Bus and Motor Coach Library

Writing a Business Plan

Author – Glenn Lowes (2003)

The bus industry is going through difficult times and so are the commercial lenders who have specialized in the financing of the bus industry.  These financial institutions have tightened the reins and bus operators will have to be much more organized in their approach in obtaining satisfactory financing.

This is not a negative aspect, but in fact a positive one that will provide a strong foundation for your company's future success and profitability. Secondly, it will result in the inability of fly-by-night operators who are not competent, capable, or trustworthy to obtain the necessary financing to be able to continue in the industry.  Additionally this will give the more professional and competent bus operators in the industry an opportunity to educate and to develop the needed knowledge for the lenders.

The purpose of this article is simple: to provide the necessary guidance and the needed steps to determine or solidify the focus of your business, and with that information to create an effective "Business Plan".  The process of creating a business plan may appear to be overwhelming for many.  However, if approached on a step-by-step basis, it will pay great dividends for you in the future, by creating a plan that will better focus your business activities, create firmer and more detailed business objectives, and result in a more efficient operation.  A business without plan is like a ship without a rudder.  And like a ship, it will drift as the wind takes it, surely into oblivion!

A Good Accountant is Critical to your Success 
Critical to any bus operator's success is a good accountant.  Timely up-to-date financial statements are most important in any request for credit.  Provide your accountant with all the information he requests as quickly as possible, and insist that he or she provides you with a full and complete financial statement in a timely manner.  After all, you are paying for quality service, and this also includes promptness.  In-house interim financial statements can easily be prepared utilizing the many software programs specifically designed for the bus industry.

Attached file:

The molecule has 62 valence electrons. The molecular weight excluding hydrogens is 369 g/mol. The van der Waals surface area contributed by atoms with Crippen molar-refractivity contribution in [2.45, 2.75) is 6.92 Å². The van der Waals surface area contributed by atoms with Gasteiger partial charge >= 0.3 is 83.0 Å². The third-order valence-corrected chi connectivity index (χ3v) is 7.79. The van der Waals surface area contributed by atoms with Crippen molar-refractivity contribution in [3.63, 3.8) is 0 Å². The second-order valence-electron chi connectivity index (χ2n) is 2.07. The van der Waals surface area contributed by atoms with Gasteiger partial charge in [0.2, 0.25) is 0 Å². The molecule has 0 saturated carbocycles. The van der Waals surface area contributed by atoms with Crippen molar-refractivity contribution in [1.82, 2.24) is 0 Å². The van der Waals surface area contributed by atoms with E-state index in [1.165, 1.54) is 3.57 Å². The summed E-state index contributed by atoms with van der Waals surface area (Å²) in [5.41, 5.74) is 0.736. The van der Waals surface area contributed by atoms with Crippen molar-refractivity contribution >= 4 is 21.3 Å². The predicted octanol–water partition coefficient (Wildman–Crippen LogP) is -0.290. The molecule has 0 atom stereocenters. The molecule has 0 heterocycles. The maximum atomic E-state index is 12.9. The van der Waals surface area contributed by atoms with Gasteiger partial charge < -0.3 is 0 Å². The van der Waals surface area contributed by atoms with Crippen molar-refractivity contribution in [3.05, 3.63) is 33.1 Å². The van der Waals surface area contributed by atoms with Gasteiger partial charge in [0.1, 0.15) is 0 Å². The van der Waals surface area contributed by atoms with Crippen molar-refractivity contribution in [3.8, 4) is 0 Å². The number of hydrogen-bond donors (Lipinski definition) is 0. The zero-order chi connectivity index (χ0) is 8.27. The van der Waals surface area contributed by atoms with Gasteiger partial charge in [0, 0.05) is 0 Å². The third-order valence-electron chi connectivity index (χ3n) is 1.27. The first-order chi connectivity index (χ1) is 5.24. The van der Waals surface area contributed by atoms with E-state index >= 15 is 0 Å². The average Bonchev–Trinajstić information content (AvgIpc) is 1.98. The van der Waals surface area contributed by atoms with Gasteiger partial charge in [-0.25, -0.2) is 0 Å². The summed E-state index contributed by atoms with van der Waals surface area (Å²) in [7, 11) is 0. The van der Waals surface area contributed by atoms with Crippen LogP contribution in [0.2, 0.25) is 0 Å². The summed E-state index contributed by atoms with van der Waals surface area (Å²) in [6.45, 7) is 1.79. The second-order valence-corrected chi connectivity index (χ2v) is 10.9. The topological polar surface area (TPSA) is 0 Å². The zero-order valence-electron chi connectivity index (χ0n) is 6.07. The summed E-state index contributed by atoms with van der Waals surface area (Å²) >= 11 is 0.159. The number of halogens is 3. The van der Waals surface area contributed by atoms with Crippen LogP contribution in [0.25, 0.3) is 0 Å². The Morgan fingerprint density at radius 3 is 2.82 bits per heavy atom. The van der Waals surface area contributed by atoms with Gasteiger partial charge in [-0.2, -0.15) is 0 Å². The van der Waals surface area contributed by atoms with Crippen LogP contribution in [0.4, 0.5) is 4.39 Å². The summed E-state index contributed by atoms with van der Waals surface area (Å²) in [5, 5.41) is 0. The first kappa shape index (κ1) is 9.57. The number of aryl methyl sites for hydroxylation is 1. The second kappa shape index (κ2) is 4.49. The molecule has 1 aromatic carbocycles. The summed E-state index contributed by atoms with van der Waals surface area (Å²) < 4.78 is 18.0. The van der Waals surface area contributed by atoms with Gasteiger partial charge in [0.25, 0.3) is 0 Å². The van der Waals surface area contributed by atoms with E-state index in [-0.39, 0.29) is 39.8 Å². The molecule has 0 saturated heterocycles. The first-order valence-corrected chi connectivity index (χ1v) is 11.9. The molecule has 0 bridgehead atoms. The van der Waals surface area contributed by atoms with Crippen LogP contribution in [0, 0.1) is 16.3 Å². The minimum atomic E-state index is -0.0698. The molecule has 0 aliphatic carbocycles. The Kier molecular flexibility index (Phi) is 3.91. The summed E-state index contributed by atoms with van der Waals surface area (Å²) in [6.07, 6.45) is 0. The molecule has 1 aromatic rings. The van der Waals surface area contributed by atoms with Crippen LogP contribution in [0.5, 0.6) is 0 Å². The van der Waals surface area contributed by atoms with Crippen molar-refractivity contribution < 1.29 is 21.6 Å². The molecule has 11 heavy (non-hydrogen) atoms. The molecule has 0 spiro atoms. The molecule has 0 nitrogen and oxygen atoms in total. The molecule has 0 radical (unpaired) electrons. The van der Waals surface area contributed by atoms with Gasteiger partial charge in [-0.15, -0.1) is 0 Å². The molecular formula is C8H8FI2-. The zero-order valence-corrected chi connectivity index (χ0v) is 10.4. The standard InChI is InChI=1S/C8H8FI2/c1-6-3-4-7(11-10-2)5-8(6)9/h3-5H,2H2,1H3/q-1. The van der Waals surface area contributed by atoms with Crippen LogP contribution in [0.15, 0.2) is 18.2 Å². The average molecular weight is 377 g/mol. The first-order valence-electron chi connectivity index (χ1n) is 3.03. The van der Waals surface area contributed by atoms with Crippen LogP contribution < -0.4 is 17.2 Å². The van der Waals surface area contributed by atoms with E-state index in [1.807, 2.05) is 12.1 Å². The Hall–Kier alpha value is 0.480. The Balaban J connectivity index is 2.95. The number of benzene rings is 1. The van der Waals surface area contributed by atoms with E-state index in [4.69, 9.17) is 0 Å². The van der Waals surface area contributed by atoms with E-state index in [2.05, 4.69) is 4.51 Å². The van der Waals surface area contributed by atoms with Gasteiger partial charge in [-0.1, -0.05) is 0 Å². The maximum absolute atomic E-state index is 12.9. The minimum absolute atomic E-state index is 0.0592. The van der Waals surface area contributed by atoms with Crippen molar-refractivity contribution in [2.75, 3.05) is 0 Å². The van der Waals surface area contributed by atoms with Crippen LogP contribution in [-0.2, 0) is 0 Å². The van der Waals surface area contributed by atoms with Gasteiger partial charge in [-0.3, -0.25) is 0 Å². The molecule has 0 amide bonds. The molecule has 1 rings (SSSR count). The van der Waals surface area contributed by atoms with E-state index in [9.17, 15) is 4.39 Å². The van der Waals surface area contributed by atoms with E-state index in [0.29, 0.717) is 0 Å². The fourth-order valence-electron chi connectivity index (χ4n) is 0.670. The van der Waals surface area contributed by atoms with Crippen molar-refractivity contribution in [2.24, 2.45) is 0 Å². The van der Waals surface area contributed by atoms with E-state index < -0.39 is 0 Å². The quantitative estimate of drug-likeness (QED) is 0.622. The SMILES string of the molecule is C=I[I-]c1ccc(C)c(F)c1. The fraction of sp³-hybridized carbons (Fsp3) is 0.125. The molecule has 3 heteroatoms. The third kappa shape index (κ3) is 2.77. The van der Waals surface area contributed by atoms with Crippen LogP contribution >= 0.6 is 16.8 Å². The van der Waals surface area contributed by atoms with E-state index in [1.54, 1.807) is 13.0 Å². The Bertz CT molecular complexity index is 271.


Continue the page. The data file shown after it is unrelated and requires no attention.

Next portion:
Producing the actual numbers is really a secondary issue.  What is most important is your ability to analyze and understand your revenue and cost trends.  You want to be able to immediately identify any changes and take corrective action in order to maintain a healthy bottom line.  Good interim financials provides that ability to know your financial position at any given time.

We are all in business to make a profit and the sooner we know where we stand the sooner we can control and plan our future.  Immediately upon completion of your year-end financial statements, take the time to prepare a business plan and up-date it annually.

A Business Plan
Most of you already have some sort of "Business Plan" in your head - now you need to put it on paper!  You know your business best - just put it in writing!  I recommend that you have a formal written business plan when you next approach your sources of financing for the acquisition of a new bus or coach, a refinancing package, or to establish or increase your operating line of credit with your bank. A "Business Plan" will outline your plans to develop a financially successful business. 
And if you should think a "Business Plan" is merely a useless exercise in paperwork then you may have a rather rude surprise coming the next time you visit a financial institution.  

- Preparing a "Business Plan" forces you to think through every aspect of your business.
- As you work through each topic in the plan you will be able to more easily assess and reaffirm the viability of your ideas.
- A "Business Plan" will keep you focused as you grow.
- A "Business Plan" should be organized and structured with subtitles to cover key areas of your business.  Start with an introduction describing the nature of your business.

Nature of Your Business
Give a detailed description of your business; the services you provide and the area you service.  For example a revenue breakdown may look something like this:
- 50 to 60 percent charter bus operation
- 10 percent packaged tours
- 10 percent school bus contracts
- 10 percent shuttle service
- 10 percent scheduled line service

Background History
Give the highlights of your historical background, date business came into existence and date incorporated.  Record by year the progress and accomplishments achieved - your corporate milestones so to speak.  A historical look at your company will often enable you to more easily see where you're going.

Comments on your fleet are appropriate as to condition and utilization, and what vehicles you plan to trade or are up for sale. 

You may wish to comment on new replacement engines or transmissions.

A detailed equipment list should be attached to your "Business Plan" showing year, make and model, fleet number, date of acquisition, original cost, who financed by, monthly payment, balance owing or date paid, and present market value (be realistic).

Develop a short statement on the key people in your business; their title or area of responsibility; name, age, experience, skills and accomplishments.  Do you have a job breakdown to demonstrate how individuals complement each other as a team?

Service and maintenance facilities are important ingredients in keeping your buses on the road and fully utilized.  What are your mechanical facilities?  Do you have office and administrative premises well laid out and functional?  A good intuitive finance person can assess the success of an operation and its potential by the cleanliness and organization of the premises, the condition of the shop, and such things as the dispatch board, driver’s room, and so on.                                           

Established Credit